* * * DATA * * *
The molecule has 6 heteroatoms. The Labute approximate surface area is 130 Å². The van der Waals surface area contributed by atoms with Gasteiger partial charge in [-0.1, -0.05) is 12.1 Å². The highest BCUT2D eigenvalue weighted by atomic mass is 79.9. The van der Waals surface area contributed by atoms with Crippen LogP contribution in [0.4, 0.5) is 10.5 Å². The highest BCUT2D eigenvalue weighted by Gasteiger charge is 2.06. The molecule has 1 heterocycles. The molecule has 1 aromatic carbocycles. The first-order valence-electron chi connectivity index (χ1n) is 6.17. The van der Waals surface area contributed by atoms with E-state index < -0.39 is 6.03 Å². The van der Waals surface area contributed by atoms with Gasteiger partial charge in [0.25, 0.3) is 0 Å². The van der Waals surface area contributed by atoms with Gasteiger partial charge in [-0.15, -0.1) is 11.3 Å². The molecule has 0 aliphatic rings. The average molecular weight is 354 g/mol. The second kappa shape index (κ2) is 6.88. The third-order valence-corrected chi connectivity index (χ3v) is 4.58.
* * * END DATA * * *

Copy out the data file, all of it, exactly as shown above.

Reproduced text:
The molecule has 6 heteroatoms. The Labute approximate surface area is 130 Å². The van der Waals surface area contributed by atoms with Gasteiger partial charge in [-0.1, -0.05) is 12.1 Å². The highest BCUT2D eigenvalue weighted by atomic mass is 79.9. The van der Waals surface area contributed by atoms with Crippen LogP contribution in [0.4, 0.5) is 10.5 Å². The highest BCUT2D eigenvalue weighted by Gasteiger charge is 2.06. The molecule has 1 heterocycles. The molecule has 1 aromatic carbocycles. The first-order valence-electron chi connectivity index (χ1n) is 6.17. The van der Waals surface area contributed by atoms with E-state index < -0.39 is 6.03 Å². The van der Waals surface area contributed by atoms with Gasteiger partial charge in [0.25, 0.3) is 0 Å². The van der Waals surface area contributed by atoms with Gasteiger partial charge in [-0.15, -0.1) is 11.3 Å². The molecule has 0 aliphatic rings. The average molecular weight is 354 g/mol. The second kappa shape index (κ2) is 6.88. The third-order valence-corrected chi connectivity index (χ3v) is 4.58.